Joining the dots
In October, the Commons public accounts committee heard evidence from the Department of Health’s director-general of finance, David Williams, and its permanent secretary Sir Chris Wormald.
In the course of the hearing, the committee discussed the issue of capital budgets being pilfered to support the department’s revenue budget. “We have highlighted before the capital budget moving to support day-to-day spending,” said committee chair Meg Hillier. She added that the King’s Fund had told the MPs that the cost of the backlog of high-risk maintenance work increased from £458m in 2014-15, when the committee began to highlight the issue, to £947.1m last year.
Williams, in response, confirmed that the department transferred £1.2bn from capital to revenue in 2016-17, which he described as “the high watermark”, adding that the department aims to “remove that switch entirely by 2021”.
This worried Hillier. “Have you done an analysis of what the impact is of that lack of capital funding – the money that is being taken out – and what backlog there is going to be in order to fill the hole that is being created in order to create resources?” she asked.
Williams’ answer was “not specifically”, which hardly worked to build confidence from Hillier and her fellow MPs.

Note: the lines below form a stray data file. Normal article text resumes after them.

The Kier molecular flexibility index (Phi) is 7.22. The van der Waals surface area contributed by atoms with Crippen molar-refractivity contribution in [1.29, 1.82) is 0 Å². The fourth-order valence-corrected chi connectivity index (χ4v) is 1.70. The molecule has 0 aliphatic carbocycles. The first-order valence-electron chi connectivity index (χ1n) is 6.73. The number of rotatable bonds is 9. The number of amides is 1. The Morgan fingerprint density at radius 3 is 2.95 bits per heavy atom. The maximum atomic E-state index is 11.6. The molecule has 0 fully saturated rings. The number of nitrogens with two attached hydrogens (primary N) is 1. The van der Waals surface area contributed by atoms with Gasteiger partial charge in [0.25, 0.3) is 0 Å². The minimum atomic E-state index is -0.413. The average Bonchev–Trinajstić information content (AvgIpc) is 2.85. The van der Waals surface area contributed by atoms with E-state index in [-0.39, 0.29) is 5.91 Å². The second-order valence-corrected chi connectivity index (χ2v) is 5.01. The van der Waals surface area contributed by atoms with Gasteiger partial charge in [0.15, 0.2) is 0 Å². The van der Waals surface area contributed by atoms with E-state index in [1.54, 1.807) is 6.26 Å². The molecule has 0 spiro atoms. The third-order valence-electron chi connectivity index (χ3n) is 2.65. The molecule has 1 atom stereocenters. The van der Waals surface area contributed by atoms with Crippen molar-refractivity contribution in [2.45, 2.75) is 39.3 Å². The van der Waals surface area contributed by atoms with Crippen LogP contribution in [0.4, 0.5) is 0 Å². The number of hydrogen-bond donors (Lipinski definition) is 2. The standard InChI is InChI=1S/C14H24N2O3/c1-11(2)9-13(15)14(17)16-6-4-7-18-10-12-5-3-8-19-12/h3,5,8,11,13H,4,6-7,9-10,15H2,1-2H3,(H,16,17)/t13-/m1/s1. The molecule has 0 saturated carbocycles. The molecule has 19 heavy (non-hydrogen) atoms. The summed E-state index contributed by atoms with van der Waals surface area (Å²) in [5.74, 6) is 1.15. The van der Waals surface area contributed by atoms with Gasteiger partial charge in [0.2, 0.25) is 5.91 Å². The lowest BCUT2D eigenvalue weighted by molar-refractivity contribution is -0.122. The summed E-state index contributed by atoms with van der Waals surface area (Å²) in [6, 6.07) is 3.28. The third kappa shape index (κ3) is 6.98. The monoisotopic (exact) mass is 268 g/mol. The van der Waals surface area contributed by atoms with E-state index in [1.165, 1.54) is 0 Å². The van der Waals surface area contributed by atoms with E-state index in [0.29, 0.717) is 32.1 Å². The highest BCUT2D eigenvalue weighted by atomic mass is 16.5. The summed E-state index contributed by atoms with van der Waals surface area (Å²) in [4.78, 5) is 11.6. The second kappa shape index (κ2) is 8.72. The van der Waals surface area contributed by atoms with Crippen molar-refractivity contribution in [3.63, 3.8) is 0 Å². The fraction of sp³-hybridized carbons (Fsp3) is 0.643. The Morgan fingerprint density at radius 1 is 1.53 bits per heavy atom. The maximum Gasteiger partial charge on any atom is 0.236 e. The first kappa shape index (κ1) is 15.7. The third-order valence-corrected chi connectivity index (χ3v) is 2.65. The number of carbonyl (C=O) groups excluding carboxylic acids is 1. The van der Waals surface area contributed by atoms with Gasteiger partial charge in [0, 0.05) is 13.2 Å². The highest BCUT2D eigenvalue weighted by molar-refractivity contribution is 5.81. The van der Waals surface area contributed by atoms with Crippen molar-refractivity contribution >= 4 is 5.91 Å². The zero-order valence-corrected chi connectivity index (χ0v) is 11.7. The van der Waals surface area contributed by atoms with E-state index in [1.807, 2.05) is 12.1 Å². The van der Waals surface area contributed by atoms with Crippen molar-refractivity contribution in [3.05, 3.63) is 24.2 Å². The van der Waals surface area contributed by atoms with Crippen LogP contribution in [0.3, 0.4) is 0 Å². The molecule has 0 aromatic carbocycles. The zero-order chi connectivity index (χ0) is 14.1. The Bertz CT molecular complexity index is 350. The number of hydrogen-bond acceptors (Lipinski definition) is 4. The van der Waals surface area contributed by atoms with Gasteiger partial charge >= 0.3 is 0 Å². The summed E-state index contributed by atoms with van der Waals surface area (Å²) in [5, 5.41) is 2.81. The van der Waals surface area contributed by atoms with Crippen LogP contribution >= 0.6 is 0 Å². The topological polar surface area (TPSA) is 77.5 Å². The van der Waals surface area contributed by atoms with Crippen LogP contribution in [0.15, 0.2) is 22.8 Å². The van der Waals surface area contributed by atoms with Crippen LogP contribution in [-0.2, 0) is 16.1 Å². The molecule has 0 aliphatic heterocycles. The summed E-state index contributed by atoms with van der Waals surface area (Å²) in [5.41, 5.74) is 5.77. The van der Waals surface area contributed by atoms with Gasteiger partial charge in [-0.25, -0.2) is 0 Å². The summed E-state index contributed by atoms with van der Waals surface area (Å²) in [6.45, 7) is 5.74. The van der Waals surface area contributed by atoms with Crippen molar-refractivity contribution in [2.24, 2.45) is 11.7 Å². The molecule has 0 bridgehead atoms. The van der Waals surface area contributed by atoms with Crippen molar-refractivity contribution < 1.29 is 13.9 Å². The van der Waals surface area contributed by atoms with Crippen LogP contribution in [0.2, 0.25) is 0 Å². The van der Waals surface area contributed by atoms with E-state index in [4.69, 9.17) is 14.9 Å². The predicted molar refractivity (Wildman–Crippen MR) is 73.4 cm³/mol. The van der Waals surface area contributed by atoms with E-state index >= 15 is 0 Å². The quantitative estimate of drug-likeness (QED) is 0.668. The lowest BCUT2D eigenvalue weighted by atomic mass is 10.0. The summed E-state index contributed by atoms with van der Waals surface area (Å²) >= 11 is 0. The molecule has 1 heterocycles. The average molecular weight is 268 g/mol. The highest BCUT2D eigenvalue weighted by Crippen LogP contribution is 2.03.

Indeed, in the wake of the session, Hillier has now written to Sir Chris saying: “We remain concerned about the lack of clarity about the long term impact on the healthcare system’s asset base from the ongoing use of capital budgets to support day-to-day spending.”
There is, of course, one way to ring-fence certain elements of revenue budgets, and its name is PFI (or PF2).
Unfortunately, nowhere in the discussion at the public accounts committee meeting was PFI, PF2 or PPP mentioned.
While clearly the model would not solve all of the department’s problems, it does seem slightly odd that a model designed specifically with the aim of preventing governments pilfering maintenance budgets in times of economic restraint was not discussed at all – not even to consider whether there are any examples of the model successfully achieving this.
It is, perhaps, a sign of the toxicity with which the private finance concept is now associated that even in an area where it has had a positive impact, it cannot be considered as part of the solution.
Hillier recently criticised offshore funds that own many PFI deals, arguing that this is not how the model was envisaged.
But as evidence from her own committee seems to cry out, there needs to be some sort of rapprochement with a long-term privately financed model that can provide not only the upfront investment that gets new projects off the ground, but also ensures that the budgets will still be there to maintain that property in 20 or 30 years’ time.